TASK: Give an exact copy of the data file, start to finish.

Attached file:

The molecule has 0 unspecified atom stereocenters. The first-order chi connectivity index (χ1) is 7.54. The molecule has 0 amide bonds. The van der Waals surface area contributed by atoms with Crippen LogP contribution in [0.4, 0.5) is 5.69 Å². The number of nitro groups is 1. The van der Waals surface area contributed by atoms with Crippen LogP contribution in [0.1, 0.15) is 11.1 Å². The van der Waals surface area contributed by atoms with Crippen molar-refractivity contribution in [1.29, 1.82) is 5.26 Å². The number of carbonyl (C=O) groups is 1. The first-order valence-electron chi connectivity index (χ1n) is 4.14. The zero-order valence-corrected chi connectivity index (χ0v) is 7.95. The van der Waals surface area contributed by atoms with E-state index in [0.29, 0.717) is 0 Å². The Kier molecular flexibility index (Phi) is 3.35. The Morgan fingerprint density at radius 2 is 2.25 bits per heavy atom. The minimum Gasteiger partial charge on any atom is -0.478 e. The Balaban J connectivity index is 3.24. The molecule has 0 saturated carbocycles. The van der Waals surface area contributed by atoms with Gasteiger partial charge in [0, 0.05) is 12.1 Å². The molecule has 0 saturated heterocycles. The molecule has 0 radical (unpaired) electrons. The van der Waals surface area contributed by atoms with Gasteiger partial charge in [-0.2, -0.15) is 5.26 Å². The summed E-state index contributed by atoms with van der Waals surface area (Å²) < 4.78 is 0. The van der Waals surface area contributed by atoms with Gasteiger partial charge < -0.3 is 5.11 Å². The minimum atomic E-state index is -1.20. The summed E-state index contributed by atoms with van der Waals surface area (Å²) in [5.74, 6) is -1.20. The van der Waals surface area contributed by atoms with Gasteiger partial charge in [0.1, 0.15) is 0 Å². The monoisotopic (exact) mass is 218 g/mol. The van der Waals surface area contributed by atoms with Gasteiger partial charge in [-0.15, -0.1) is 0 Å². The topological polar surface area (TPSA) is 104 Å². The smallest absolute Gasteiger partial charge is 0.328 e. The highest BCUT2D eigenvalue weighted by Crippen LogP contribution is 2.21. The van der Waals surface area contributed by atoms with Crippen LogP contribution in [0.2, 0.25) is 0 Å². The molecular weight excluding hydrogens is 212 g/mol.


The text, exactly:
The molecule has 0 unspecified atom stereocenters. The first-order chi connectivity index (χ1) is 7.54. The molecule has 0 amide bonds. The van der Waals surface area contributed by atoms with Crippen LogP contribution in [0.4, 0.5) is 5.69 Å². The number of nitro groups is 1. The van der Waals surface area contributed by atoms with Crippen LogP contribution in [0.1, 0.15) is 11.1 Å². The van der Waals surface area contributed by atoms with Crippen molar-refractivity contribution in [1.29, 1.82) is 5.26 Å². The number of carbonyl (C=O) groups is 1. The first-order valence-electron chi connectivity index (χ1n) is 4.14. The zero-order valence-corrected chi connectivity index (χ0v) is 7.95. The van der Waals surface area contributed by atoms with E-state index in [0.29, 0.717) is 0 Å². The Kier molecular flexibility index (Phi) is 3.35. The Morgan fingerprint density at radius 2 is 2.25 bits per heavy atom. The minimum Gasteiger partial charge on any atom is -0.478 e. The Balaban J connectivity index is 3.24. The molecule has 0 saturated carbocycles. The van der Waals surface area contributed by atoms with Gasteiger partial charge in [0, 0.05) is 12.1 Å². The molecule has 0 saturated heterocycles. The molecule has 0 radical (unpaired) electrons. The van der Waals surface area contributed by atoms with Gasteiger partial charge in [-0.2, -0.15) is 5.26 Å². The summed E-state index contributed by atoms with van der Waals surface area (Å²) < 4.78 is 0. The van der Waals surface area contributed by atoms with Gasteiger partial charge < -0.3 is 5.11 Å². The minimum atomic E-state index is -1.20. The summed E-state index contributed by atoms with van der Waals surface area (Å²) in [5.74, 6) is -1.20. The van der Waals surface area contributed by atoms with Gasteiger partial charge in [0.1, 0.15) is 0 Å². The monoisotopic (exact) mass is 218 g/mol. The van der Waals surface area contributed by atoms with Gasteiger partial charge in [-0.15, -0.1) is 0 Å². The topological polar surface area (TPSA) is 104 Å². The smallest absolute Gasteiger partial charge is 0.328 e. The highest BCUT2D eigenvalue weighted by Crippen LogP contribution is 2.21. The van der Waals surface area contributed by atoms with Crippen LogP contribution in [0.2, 0.25) is 0 Å². The molecular weight excluding hydrogens is 212 g/mol.